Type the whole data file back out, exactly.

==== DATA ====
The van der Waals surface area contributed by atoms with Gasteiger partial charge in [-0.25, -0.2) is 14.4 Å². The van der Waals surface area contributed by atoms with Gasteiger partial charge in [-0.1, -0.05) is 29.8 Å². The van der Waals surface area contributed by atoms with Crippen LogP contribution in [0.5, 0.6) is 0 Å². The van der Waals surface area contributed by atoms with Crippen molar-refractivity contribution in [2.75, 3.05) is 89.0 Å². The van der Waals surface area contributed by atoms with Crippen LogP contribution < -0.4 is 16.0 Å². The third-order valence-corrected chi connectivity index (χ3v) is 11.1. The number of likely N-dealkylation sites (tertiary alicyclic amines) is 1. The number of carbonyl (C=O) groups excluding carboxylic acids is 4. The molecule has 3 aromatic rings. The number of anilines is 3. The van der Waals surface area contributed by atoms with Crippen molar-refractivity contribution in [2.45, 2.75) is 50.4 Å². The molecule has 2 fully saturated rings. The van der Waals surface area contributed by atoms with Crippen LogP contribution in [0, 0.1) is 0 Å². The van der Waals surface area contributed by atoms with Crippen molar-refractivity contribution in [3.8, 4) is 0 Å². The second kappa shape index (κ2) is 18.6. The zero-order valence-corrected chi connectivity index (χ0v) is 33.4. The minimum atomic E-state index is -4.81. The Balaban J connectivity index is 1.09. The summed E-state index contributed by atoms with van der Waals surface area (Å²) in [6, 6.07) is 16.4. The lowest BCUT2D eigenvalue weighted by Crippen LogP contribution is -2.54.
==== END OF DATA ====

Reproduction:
The van der Waals surface area contributed by atoms with Gasteiger partial charge in [-0.25, -0.2) is 14.4 Å². The van der Waals surface area contributed by atoms with Gasteiger partial charge in [-0.1, -0.05) is 29.8 Å². The van der Waals surface area contributed by atoms with Crippen LogP contribution in [0.5, 0.6) is 0 Å². The van der Waals surface area contributed by atoms with Crippen molar-refractivity contribution in [2.75, 3.05) is 89.0 Å². The van der Waals surface area contributed by atoms with Crippen LogP contribution < -0.4 is 16.0 Å². The third-order valence-corrected chi connectivity index (χ3v) is 11.1. The number of likely N-dealkylation sites (tertiary alicyclic amines) is 1. The number of carbonyl (C=O) groups excluding carboxylic acids is 4. The molecule has 3 aromatic rings. The number of anilines is 3. The van der Waals surface area contributed by atoms with Crippen molar-refractivity contribution in [2.45, 2.75) is 50.4 Å². The molecule has 2 fully saturated rings. The van der Waals surface area contributed by atoms with Crippen LogP contribution in [0, 0.1) is 0 Å². The van der Waals surface area contributed by atoms with Crippen molar-refractivity contribution in [3.8, 4) is 0 Å². The second kappa shape index (κ2) is 18.6. The zero-order valence-corrected chi connectivity index (χ0v) is 33.4. The minimum atomic E-state index is -4.81. The Balaban J connectivity index is 1.09. The summed E-state index contributed by atoms with van der Waals surface area (Å²) in [6, 6.07) is 16.4. The lowest BCUT2D eigenvalue weighted by Crippen LogP contribution is -2.54.